It is to the author's advantage to make the reviewer's job as easy as possible. A well-written paper containing useful illustrations will appeal to reviewers. Given that many of the papers presented at ISWC are about systems, it is not surprising that most accepted papers include pictures or a video to support the ideas presented. It is not necessary to have the ultimate picture or the final, polished version of the video for review. However, the reviewers are much more likely to prefer papers containing some indication that the author's claims are supported than those that leave the final results to the reviewer's imagination.
An author of each accepted paper is expected to give a conference presentation (exact length requirements will be provided soon after notification of acceptance). Authors should include a note with their submission if they are planning anything for the presentation that is not obvious from the document; for example, an author may point out that there will be a video or live demonstration at the conference showing the results described in a paper. Authors of accepted submissions will be sent detailed instructions for preparing their conference presentation.
Many submissions to ISWC can benefit from further illustration than is possible in a static paper. Therefore, authors are encouraged to include video material with their papers. The optional digital video that you include with your submission will be used only for confidential internal distribution to the reviewers. Video supporting paper submissions should be anonymous. Authors should make video material short and accessible without being misleading. A video should give the same impression as a live demo. For example, a long computational pause can only be removed if its absence is made obvious through techniques such as a visual dissolve and a clear indication (verbal and/or visual) of how much time was removed. Videos about technology mock-ups should be clearly indicated as such. Mock-ups should be avoided when the video is about an implemented system.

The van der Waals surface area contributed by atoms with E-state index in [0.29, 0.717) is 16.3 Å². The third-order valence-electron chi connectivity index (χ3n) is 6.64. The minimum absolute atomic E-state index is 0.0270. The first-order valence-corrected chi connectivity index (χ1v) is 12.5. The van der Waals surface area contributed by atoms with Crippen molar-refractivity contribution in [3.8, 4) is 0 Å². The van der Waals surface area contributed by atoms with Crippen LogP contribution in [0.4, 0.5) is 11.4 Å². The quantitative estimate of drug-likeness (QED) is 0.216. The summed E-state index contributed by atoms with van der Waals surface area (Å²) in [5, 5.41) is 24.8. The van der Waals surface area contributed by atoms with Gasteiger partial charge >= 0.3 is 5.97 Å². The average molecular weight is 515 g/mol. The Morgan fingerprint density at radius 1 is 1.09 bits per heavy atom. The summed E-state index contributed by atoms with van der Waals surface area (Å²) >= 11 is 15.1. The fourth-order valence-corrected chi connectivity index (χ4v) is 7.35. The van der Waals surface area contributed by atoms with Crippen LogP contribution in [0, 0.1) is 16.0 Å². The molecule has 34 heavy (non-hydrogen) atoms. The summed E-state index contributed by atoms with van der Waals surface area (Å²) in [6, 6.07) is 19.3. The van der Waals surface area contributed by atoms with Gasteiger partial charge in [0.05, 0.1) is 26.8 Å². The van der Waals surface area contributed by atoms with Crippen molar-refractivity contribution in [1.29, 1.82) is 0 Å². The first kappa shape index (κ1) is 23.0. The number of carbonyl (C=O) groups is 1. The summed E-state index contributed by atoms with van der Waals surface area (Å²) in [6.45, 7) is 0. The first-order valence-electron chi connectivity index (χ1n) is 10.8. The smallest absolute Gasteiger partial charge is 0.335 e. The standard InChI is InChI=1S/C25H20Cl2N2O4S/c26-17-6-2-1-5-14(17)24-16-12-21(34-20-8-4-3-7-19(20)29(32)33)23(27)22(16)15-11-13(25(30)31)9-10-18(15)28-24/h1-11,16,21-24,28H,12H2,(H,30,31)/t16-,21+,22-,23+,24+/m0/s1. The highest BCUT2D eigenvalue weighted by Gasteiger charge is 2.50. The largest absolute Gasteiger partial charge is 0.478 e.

The supporting video accompanying a submission for review is used only to help reviewers evaluate the submission; accepted paper authors will have the chance to submit a higher-quality video for the electronic conference proceedings. Acceptable videos can be made without expensive production or special effects. A camcorder, tripod, and some planning can help guide the viewer's attention. A smooth zoom into the interaction area and then out to the full screen is often much more effective than a static screen shot. Show how the user manipulates input devices if that is relevant. The UIST website has a nice guide describing how to make good videos.
Although a video may help the reviewers understand your paper, your paper must stand alone without the video: although it would be nice if they did, not every reviewer will watch your video. On the other hand, the video need not be stand alone, because the reviewers will have the paper. However, the paper must be understandable without the video, and the paper should not include any references to the video. You can assume that everyone who has the video has the paper, but not vice versa.
Rest assured that we will not duplicate for public distribution any video included with your initial submission. Those files will only be used during the review process, and then all copies received by ISWC will be destroyed or deleted.
All authors are encouraged to use video when appropriate as part of their conference presentation or to accompany their paper in the proceedings. A high-quality master copy of each video file should be sent to the proceedings chairs by the date indicated in the acceptance notifications for inclusion in the proceedings, which will be distributed to conference attendees only. Videos will be distributed along with the proceedings. Information will be provided later about the video formats that will be accepted. As with videos submitted during the review process, it is not necessary for the videos to stand alone-it is assumed that everyone who sees the video will also have access to the paper proceedings.
The authors must be prepared to sign an ACM copyright transfer form before the submission is published.